The Eyes Have It: Visual Feedback Methods to Make Walking in Immersive Virtual Reality More Accessible for People With Mobility Impairments While Utilizing Head-Mounted Displays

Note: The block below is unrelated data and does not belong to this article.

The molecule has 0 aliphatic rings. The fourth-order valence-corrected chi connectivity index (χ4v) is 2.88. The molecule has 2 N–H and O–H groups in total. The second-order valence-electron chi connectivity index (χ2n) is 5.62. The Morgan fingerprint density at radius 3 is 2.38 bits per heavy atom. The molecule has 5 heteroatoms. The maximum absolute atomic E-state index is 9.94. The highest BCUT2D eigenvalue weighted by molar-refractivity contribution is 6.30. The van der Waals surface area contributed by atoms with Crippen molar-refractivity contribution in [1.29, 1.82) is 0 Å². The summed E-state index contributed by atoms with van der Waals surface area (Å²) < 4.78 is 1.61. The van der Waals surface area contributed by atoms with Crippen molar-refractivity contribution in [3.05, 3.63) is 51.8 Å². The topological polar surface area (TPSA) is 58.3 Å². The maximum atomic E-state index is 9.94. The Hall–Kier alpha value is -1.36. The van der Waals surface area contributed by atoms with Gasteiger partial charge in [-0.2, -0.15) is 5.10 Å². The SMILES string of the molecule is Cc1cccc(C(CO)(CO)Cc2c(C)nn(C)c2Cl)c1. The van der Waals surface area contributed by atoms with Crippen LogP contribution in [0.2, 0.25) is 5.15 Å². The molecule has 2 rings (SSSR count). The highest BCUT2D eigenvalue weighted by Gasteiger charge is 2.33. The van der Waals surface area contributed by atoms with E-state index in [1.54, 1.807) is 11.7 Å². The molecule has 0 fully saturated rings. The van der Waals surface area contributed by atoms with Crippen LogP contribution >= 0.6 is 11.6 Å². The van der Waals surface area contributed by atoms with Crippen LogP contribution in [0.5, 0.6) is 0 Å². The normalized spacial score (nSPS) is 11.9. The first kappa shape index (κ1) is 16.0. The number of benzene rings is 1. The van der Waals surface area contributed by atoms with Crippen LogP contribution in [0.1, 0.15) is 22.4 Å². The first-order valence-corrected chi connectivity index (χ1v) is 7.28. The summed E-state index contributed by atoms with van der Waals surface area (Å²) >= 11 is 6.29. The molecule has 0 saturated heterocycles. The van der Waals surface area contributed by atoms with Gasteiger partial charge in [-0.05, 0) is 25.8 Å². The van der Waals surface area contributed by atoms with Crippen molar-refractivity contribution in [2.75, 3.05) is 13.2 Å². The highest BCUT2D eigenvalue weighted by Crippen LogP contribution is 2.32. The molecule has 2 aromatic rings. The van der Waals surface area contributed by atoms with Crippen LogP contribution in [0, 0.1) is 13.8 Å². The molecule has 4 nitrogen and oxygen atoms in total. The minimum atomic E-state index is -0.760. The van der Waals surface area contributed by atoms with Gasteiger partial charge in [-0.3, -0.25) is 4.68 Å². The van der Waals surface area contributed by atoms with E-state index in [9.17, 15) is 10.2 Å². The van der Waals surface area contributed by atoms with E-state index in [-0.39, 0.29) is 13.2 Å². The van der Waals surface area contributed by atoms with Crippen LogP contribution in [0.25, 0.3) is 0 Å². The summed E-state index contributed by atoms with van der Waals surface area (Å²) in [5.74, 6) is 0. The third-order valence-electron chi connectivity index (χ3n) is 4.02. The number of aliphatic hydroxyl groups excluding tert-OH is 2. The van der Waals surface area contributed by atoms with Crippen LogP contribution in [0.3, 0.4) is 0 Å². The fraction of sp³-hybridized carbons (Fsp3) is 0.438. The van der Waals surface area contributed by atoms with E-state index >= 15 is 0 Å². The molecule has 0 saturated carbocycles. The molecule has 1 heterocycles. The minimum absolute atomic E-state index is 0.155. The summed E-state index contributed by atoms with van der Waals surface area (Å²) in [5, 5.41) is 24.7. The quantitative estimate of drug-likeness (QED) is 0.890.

The use of Head-Mounted Displays (HMDs) in Virtual Reality (VR) can cause gait disturbance problems for users because they are unable to see the real world while in VR. This is particularly challenging for individuals with mobility impairments who rely heavily on visual cues to maintain balance. The limited research that has been conducted on this issue has not focused on ways to solve it. IN this study, we investigated how different visual feedback methods affect walking patterns (i.e., gait) in VR. The study involved 50 participants, including 25 individuals with mobility impairments due to multiple sclerosis and 25 without mobility impairments. The participants completed timed walking tasks in both the real world and in VR environments that included various types of visual feedback, such as spatial, static, and rhythmic. The results showed that static and rhythmic visual feedback significantly improved gait performance in VR for people with mobility impairments compared to no visual feedback in VR. The results will help to make more accessible virtual environments for people with mobility impairments.